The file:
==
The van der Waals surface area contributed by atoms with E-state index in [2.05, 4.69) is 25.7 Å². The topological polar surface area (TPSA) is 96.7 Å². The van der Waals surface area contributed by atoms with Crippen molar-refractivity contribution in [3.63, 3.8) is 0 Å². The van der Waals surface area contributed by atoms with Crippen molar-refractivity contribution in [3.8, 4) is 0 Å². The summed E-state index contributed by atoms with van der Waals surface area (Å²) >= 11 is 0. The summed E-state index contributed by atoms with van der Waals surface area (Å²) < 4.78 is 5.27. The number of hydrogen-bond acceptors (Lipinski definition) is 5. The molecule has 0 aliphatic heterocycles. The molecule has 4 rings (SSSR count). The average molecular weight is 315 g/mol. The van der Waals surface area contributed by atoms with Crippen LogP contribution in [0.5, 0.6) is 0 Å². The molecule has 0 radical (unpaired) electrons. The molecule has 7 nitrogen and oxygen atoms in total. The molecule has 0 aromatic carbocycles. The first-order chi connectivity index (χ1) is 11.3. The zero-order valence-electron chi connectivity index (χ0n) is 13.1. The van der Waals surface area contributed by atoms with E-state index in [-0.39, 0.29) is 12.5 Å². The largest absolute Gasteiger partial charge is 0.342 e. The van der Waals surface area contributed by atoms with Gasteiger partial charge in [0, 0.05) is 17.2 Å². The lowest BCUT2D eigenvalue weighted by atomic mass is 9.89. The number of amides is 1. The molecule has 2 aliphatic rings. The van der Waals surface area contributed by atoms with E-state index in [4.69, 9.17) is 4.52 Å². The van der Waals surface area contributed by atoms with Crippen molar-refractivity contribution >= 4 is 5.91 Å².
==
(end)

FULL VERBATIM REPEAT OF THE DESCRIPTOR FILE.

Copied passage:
The van der Waals surface area contributed by atoms with E-state index in [2.05, 4.69) is 25.7 Å². The topological polar surface area (TPSA) is 96.7 Å². The van der Waals surface area contributed by atoms with Crippen molar-refractivity contribution in [3.63, 3.8) is 0 Å². The van der Waals surface area contributed by atoms with Crippen molar-refractivity contribution in [3.8, 4) is 0 Å². The summed E-state index contributed by atoms with van der Waals surface area (Å²) >= 11 is 0. The summed E-state index contributed by atoms with van der Waals surface area (Å²) < 4.78 is 5.27. The number of hydrogen-bond acceptors (Lipinski definition) is 5. The molecule has 0 aliphatic heterocycles. The molecule has 4 rings (SSSR count). The average molecular weight is 315 g/mol. The van der Waals surface area contributed by atoms with Crippen LogP contribution in [0.5, 0.6) is 0 Å². The molecule has 0 radical (unpaired) electrons. The molecule has 7 nitrogen and oxygen atoms in total. The molecule has 0 aromatic carbocycles. The first-order chi connectivity index (χ1) is 11.3. The zero-order valence-electron chi connectivity index (χ0n) is 13.1. The van der Waals surface area contributed by atoms with E-state index in [-0.39, 0.29) is 12.5 Å². The largest absolute Gasteiger partial charge is 0.342 e. The van der Waals surface area contributed by atoms with Gasteiger partial charge in [0, 0.05) is 17.2 Å². The lowest BCUT2D eigenvalue weighted by atomic mass is 9.89. The number of amides is 1. The molecule has 2 aliphatic rings. The van der Waals surface area contributed by atoms with E-state index in [4.69, 9.17) is 4.52 Å². The van der Waals surface area contributed by atoms with Crippen molar-refractivity contribution >= 4 is 5.91 Å².